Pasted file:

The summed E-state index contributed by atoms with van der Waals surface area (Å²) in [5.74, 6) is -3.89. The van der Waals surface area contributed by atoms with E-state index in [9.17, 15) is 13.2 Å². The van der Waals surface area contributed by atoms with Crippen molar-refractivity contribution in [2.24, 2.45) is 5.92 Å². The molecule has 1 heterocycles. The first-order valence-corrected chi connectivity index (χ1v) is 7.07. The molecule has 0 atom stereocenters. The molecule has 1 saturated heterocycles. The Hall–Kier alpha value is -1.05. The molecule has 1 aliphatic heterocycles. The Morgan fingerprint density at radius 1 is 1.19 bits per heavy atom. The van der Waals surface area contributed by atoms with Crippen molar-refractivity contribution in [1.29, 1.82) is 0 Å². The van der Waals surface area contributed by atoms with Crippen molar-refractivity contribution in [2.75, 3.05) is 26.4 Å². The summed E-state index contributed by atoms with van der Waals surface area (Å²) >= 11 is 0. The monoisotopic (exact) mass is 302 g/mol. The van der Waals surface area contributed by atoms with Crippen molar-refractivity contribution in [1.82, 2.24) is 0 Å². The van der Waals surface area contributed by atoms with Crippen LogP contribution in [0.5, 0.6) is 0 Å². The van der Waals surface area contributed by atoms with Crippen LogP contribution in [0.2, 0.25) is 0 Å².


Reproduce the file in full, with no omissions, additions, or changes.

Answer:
The summed E-state index contributed by atoms with van der Waals surface area (Å²) in [5.74, 6) is -3.89. The van der Waals surface area contributed by atoms with E-state index in [9.17, 15) is 13.2 Å². The van der Waals surface area contributed by atoms with Crippen molar-refractivity contribution in [2.24, 2.45) is 5.92 Å². The molecule has 1 heterocycles. The first-order valence-corrected chi connectivity index (χ1v) is 7.07. The molecule has 0 atom stereocenters. The molecule has 1 saturated heterocycles. The Hall–Kier alpha value is -1.05. The molecule has 1 aliphatic heterocycles. The Morgan fingerprint density at radius 1 is 1.19 bits per heavy atom. The van der Waals surface area contributed by atoms with Crippen molar-refractivity contribution in [1.29, 1.82) is 0 Å². The van der Waals surface area contributed by atoms with Crippen molar-refractivity contribution in [2.75, 3.05) is 26.4 Å². The summed E-state index contributed by atoms with van der Waals surface area (Å²) >= 11 is 0. The monoisotopic (exact) mass is 302 g/mol. The van der Waals surface area contributed by atoms with Crippen molar-refractivity contribution in [1.82, 2.24) is 0 Å². The van der Waals surface area contributed by atoms with Crippen LogP contribution in [0.5, 0.6) is 0 Å². The van der Waals surface area contributed by atoms with Crippen LogP contribution in [0.2, 0.25) is 0 Å².